PI: David Howard (University of Lancaster)
Co-I: Steve Carver (University of Leeds), Klaus Hubacek (University of Maryland)
Overview: Renewable energy has recently received considerable media and public attention because of perceived benefits to the environment, including climate change, the potential to replace imported sources of energy, the possible impact on food production, and aesthetic issues related to the location of wind turbines. Potential sources of land-based renewable energy include bioenergy from forests, arable crops, energy crops and waste, solar heating and electricity, hydroelectricity, ground-source heat, and wind-energy. The spatial organisation of such energy sources, together with energy demand, energy infrastructure and other energy-sources within a particular landscape can be termed the "EnergyScape".
"Ecosystem Services" is a collective term to describe the various services we obtain from land and its associated ecosystems. They include the provision of food, fibre and fuel, the regulation of nutrients, water supply and water quality, the creation of opportunities for recreation and education, the maintenance of biodiversity, and the space to build and maintain our supporting infrastructure. The development and use of land-based renewable energy resources will have both negative and positive impacts on these services. Positive aspects may include increased biodiversity from biomass crops; negative aspects may include reduced river flows and increased road transport of biomass.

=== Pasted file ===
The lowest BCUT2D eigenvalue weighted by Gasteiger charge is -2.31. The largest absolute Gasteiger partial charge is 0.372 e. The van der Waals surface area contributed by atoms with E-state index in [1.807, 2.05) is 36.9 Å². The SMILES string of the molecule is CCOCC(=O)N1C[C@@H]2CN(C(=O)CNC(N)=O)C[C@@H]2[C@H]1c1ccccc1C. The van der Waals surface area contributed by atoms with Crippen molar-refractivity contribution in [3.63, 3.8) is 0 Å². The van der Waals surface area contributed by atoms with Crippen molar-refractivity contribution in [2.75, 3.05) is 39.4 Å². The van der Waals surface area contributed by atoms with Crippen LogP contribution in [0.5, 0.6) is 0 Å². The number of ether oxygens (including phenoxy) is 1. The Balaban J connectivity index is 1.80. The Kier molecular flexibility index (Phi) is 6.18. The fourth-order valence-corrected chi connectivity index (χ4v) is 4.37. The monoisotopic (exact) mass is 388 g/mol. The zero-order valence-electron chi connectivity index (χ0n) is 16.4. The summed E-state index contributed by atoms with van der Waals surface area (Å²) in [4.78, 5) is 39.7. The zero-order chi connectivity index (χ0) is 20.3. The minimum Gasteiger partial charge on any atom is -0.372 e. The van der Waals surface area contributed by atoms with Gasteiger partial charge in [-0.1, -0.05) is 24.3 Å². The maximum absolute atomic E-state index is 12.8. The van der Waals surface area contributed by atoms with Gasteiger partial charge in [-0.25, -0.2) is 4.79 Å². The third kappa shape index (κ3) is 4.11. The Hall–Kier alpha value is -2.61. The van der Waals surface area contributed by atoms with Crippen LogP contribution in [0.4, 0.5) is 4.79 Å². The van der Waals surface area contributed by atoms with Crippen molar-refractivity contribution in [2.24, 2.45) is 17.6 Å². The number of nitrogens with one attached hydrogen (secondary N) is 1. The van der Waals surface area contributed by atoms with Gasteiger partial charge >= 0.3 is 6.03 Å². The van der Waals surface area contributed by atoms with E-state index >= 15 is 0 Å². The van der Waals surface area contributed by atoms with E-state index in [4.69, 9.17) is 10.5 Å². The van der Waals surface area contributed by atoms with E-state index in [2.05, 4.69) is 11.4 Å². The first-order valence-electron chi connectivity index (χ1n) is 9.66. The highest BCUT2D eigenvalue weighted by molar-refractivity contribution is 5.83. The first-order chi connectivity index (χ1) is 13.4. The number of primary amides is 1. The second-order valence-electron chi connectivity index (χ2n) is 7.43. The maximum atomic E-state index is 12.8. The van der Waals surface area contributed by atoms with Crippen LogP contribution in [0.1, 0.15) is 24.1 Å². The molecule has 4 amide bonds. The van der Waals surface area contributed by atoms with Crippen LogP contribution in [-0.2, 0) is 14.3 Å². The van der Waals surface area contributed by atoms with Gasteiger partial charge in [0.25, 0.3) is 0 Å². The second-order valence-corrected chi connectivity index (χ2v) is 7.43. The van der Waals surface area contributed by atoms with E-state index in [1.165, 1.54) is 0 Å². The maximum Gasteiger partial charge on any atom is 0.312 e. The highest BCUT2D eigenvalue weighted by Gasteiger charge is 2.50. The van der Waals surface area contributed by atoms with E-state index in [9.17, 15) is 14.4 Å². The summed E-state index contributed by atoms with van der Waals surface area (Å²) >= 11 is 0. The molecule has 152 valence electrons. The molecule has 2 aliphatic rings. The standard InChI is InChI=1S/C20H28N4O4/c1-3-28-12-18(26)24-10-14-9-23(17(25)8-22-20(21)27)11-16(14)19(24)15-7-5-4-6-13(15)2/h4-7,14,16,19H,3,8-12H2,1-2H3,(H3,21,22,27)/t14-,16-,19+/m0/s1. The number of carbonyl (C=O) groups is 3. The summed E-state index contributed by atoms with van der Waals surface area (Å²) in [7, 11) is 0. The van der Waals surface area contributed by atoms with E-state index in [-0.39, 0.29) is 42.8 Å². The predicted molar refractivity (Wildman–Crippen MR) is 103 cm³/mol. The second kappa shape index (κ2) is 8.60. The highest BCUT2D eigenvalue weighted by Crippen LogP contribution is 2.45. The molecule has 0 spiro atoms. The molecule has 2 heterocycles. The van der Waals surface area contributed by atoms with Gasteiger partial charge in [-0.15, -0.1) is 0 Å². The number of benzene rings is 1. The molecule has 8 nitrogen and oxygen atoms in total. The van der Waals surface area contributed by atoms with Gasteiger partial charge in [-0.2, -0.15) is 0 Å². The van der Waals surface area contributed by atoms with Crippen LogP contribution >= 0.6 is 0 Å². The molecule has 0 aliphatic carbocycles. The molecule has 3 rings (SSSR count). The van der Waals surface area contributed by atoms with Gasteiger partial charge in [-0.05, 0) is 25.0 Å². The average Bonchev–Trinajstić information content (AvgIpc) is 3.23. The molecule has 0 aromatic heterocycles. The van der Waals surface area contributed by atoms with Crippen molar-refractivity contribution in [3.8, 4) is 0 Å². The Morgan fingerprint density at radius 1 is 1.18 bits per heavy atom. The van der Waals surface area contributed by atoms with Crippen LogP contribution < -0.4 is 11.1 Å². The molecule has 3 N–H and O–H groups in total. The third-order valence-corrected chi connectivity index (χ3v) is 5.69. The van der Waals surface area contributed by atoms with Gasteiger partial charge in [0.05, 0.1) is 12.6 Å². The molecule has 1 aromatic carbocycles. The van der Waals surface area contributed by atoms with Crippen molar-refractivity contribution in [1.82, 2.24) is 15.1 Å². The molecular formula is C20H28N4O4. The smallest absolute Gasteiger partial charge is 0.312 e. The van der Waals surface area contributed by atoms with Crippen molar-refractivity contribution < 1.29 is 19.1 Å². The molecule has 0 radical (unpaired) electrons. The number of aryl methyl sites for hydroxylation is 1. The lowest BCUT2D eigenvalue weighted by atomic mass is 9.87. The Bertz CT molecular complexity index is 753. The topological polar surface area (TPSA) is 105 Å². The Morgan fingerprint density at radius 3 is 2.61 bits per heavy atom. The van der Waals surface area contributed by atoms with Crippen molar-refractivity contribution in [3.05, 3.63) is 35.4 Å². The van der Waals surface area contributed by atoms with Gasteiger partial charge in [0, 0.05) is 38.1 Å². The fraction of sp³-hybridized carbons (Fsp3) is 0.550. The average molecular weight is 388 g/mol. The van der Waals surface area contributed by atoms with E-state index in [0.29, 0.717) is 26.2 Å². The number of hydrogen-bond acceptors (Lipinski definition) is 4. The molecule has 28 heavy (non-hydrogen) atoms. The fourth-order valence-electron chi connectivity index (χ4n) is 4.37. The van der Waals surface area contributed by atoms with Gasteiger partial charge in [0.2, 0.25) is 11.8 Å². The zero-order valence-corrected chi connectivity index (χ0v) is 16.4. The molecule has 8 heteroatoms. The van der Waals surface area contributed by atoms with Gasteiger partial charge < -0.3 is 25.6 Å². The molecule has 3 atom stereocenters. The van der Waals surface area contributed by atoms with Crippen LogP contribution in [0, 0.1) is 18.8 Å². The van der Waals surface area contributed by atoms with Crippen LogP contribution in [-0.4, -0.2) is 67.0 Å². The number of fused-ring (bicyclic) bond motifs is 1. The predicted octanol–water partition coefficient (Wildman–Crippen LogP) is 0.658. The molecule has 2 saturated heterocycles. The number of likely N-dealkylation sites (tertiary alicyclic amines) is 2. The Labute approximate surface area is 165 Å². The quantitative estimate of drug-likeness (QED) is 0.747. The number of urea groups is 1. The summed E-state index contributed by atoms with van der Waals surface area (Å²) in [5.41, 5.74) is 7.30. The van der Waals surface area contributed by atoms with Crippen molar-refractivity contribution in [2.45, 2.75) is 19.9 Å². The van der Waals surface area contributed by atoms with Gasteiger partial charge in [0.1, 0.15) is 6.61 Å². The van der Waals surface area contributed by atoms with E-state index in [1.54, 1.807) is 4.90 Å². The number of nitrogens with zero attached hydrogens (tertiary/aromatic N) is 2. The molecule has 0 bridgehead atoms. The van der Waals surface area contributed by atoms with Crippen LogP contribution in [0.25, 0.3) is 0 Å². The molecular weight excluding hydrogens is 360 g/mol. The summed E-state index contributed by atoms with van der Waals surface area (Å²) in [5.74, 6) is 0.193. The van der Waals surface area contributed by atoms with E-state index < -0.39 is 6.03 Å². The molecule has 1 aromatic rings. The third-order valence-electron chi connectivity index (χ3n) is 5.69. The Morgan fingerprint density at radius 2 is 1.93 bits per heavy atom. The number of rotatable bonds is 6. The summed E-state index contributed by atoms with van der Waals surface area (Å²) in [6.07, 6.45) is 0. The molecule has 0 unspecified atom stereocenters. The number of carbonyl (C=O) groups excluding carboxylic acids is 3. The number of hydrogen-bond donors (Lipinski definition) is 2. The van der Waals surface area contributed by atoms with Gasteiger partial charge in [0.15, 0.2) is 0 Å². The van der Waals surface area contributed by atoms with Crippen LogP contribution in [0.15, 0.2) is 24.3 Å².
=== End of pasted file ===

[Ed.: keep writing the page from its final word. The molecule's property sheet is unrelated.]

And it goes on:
This one-year research project aims to determine, through a pilot study, how a systematic understanding of the "EnergyScape" and "Ecosystem Services" could help guide the deployment of land-based renewables. For the pilot study we have selected Marston Vale in Bedfordshire which is a sub-catchment of the Great Ouse river, and contains a mix of agricultural, forestry and urban land. It is the site of a community forest and there is local interest in renewable energy. Working with national and local stakeholder groups, the project will identify the key sources of renewable energy within the study area and the key ecosystem services likely to be affected by the development of land-based renewables. Using spatial data, geographical information systems and existing models, the project will then develop a spatial description of the EnergyScape and the key ecosystem services for the study area. Because some models are weaker than others, we will use a "Plug and Play" framework, as used in computing, so that new and improved models can be introduced as they become available. Similarly, the approach will allow new data sources to be included as they become available. Starting from the base-line description, we will then investigate the benefits and losses associated with the deployment of different combinations of land based renewables. Because renewable energy sources have different spatial and temporal characteristics relative to the demand for energy, the outputs will not be simply additions. Similarly, there will be complex interactions between energy generation and different ecosystem services, and amongst the ecosystem services. Some interactions will be antagonistic (e.g. solar power v demand for heating; food v biofuel) whereas others may be complementary (e.g. sharing of facilities; biofuel v biodiversity). By using appropriate visualisation tools, we hope that the key interactions can be explained to stakeholder groups, who can then use the information to inform future decisions.
Start Date: 01 May 2010
End Date: 30 April 2011
Funder: Natural Environment Research Council (NERC) Land-based Renewables Programme
Grant Reference: NE/H010459/1